To do this, we use a program similar to what we used before, except that this program has been modified to design probes across many exemplar genomes (instead of just one). As input, we give the program the name of the directory holding all of our fastas and the name of the config file we created in the step above. Then, as before, we need to add some metadata that will be incorporated to the bait set design file, and we tell the program to tile at 3x density, use a “middle” overlap, remove baits with >25% masking, and to design two probes targeting each locus. Finally, we write this probe set to a file named coleoptera-v1-master-probe-list.fasta.

phyluce_probe_get_tiled_probe_from_multiple_inputs \
    --fastas coleoptera-genome-fasta \
    --multi-fasta-output triCas1+5-back-to-4.conf \
    --probe-prefix "uce-" \
    --designer faircloth \
    --design coleoptera-v1 \
    --tiling-density 3 \
    --overlap middle \
    --masking 0.25 \
    --remove-gc \
    --two-probes \
    --output coleoptera-v1-master-probe-list.fasta

GGGGGGGGGGGGGGGGGGGGGGGGGGGGGGGGGGGGGGGGGNNGGGGGGGGGGGGGGGGNGGGGGGGGGGGGNNGGGGGGGGGGGGGGGGGGGGGGGGGGGGGGGGGGNGGGGGGGGGGGGGGGGGGGGGGGNGGGGGGNGGGGGGGGGGGGGGGGGGGGGGGGGNNGG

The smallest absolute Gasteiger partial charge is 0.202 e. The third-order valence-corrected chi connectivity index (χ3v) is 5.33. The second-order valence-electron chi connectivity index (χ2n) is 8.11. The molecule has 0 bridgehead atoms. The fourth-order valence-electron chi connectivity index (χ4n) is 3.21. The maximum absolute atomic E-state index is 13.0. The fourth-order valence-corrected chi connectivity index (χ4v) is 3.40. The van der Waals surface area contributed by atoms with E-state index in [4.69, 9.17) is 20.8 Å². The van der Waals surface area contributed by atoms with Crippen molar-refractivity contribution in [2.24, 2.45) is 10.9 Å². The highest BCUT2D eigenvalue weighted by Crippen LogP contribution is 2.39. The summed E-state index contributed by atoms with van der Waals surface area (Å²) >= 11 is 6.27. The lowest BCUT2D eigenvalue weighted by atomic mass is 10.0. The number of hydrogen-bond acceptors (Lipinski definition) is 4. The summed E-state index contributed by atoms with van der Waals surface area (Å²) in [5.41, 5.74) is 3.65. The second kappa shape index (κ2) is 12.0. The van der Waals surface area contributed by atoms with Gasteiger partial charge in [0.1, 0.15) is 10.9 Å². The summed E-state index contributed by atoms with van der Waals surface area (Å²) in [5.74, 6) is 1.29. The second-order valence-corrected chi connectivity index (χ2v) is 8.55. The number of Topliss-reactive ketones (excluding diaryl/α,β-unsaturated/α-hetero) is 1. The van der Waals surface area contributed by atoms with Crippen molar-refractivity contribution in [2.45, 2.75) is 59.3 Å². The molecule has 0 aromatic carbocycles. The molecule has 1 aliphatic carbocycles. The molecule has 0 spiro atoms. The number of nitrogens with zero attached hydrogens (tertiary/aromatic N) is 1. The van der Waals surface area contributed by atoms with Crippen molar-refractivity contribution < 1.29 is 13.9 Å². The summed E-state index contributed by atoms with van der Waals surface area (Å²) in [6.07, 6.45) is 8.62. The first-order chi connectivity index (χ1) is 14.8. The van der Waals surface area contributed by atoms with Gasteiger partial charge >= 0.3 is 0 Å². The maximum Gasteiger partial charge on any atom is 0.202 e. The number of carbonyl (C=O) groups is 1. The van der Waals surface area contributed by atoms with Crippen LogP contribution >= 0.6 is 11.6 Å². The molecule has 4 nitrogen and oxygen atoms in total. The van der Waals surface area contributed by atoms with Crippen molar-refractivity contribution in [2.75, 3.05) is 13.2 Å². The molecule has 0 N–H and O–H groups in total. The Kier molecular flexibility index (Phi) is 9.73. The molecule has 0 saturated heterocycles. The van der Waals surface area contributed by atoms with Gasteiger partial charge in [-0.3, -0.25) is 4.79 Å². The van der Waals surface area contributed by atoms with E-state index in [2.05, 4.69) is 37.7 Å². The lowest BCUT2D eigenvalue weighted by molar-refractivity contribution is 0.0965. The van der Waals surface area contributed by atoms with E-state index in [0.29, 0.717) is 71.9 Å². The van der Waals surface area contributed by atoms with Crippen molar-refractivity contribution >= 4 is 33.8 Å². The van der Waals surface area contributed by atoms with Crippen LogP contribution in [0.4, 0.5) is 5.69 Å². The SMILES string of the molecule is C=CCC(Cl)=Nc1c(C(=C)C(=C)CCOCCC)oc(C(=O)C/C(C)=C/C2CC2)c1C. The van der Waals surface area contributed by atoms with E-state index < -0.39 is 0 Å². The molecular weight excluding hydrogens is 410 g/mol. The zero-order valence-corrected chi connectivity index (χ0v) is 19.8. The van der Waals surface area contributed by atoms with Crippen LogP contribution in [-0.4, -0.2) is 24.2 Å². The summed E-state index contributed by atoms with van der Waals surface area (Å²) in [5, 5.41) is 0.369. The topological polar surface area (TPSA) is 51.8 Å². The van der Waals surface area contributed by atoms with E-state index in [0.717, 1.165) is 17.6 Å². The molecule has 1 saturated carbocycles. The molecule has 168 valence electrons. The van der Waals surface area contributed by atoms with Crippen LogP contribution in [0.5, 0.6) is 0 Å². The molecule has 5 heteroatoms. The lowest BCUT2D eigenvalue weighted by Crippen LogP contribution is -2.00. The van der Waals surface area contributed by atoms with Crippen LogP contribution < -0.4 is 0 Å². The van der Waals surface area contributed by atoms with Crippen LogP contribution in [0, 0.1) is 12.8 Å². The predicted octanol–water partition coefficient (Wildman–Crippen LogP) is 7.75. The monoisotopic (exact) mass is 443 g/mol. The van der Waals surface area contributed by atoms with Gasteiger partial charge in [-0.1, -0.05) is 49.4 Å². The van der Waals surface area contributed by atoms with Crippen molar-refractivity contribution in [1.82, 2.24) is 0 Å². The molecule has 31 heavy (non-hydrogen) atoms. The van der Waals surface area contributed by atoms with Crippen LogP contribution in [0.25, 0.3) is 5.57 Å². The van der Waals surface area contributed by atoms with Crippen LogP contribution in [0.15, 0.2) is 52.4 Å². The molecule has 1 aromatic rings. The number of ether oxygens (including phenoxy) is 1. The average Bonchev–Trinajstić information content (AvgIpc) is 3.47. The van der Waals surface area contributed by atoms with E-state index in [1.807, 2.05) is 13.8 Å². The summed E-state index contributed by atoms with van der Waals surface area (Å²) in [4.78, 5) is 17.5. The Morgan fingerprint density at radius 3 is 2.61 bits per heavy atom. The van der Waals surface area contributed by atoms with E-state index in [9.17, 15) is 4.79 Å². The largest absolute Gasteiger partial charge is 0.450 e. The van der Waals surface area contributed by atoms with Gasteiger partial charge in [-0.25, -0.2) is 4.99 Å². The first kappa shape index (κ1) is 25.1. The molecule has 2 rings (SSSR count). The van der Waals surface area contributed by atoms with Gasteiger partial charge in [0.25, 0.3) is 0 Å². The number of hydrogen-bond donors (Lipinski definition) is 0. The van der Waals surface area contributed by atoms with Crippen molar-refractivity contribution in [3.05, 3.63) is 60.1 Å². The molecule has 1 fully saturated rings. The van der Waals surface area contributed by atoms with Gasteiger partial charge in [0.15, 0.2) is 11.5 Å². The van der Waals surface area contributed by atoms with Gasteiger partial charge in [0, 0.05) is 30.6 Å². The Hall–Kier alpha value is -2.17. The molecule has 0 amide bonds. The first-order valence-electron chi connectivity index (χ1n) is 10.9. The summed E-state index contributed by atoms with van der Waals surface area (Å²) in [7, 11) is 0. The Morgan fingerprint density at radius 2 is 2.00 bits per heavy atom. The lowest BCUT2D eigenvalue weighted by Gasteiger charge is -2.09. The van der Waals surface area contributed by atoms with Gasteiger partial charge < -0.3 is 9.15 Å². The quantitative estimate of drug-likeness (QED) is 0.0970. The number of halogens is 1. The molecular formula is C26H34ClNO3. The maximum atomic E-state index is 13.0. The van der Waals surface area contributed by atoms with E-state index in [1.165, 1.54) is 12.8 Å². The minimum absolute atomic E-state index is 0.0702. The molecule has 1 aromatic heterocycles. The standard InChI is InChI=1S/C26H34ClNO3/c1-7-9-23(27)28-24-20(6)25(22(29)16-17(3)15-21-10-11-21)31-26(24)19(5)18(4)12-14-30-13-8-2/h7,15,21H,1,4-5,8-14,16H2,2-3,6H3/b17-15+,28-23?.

Conserved locus count = 1209
Probe Count = 14113

Note that the number of baits that we’ve designed to target 1209 conserved loci is quite high - this is because we’re including roughly 2 baits for 1209 loci across 7 exemplar taxa (16926 is the theoretical maximum).

Remove duplicates from our bait set

As before, we need to check out bait set for duplicate loci. This time, the search is going to take longer, because of the larger number of baits. We’ll align all the probes to themselves, then read in the alignments, and filter the probe list to remove putative duplicates.

Align probes to themselves at low stringency to identify duplicates:

phyluce_probe_easy_lastz \
    --target coleoptera-v1-master-probe-list.fasta \
    --query coleoptera-v1-master-probe-list.fasta \
    --identity 50 \
    --coverage 50 \
    --output coleoptera-v1-master-probe-list-TO-SELF-PROBES.lastz

Started:  Fri Jun 03, 2016  15:50:52
Ended:  Fri Jun 03, 2016  15:51:11
Time for execution:  0.322272149722 minutes

Now, screen the alignements and filter our master probe list to remove duplicates:

phyluce_probe_remove_duplicate_hits_from_probes_using_lastz \
    --fasta coleoptera-v1-master-probe-list.fasta \
    --lastz coleoptera-v1-master-probe-list-TO-SELF-PROBES.lastz \
    --probe-prefix=uce-

Parsing lastz file...
Screening results...
Screened 14112 fasta sequences.  Filtered 37 duplicates. Kept 13674.

The master probe list that has been filtered of putatively duplicate loci is now located in coleoptera-v1-master-probe-list-DUPE-SCREENED.fasta.

Your directory should look something like the following:

uce-coleoptera
├── alignments (collapsed)
├── bed  (collapsed)
├── genomes  (collapsed)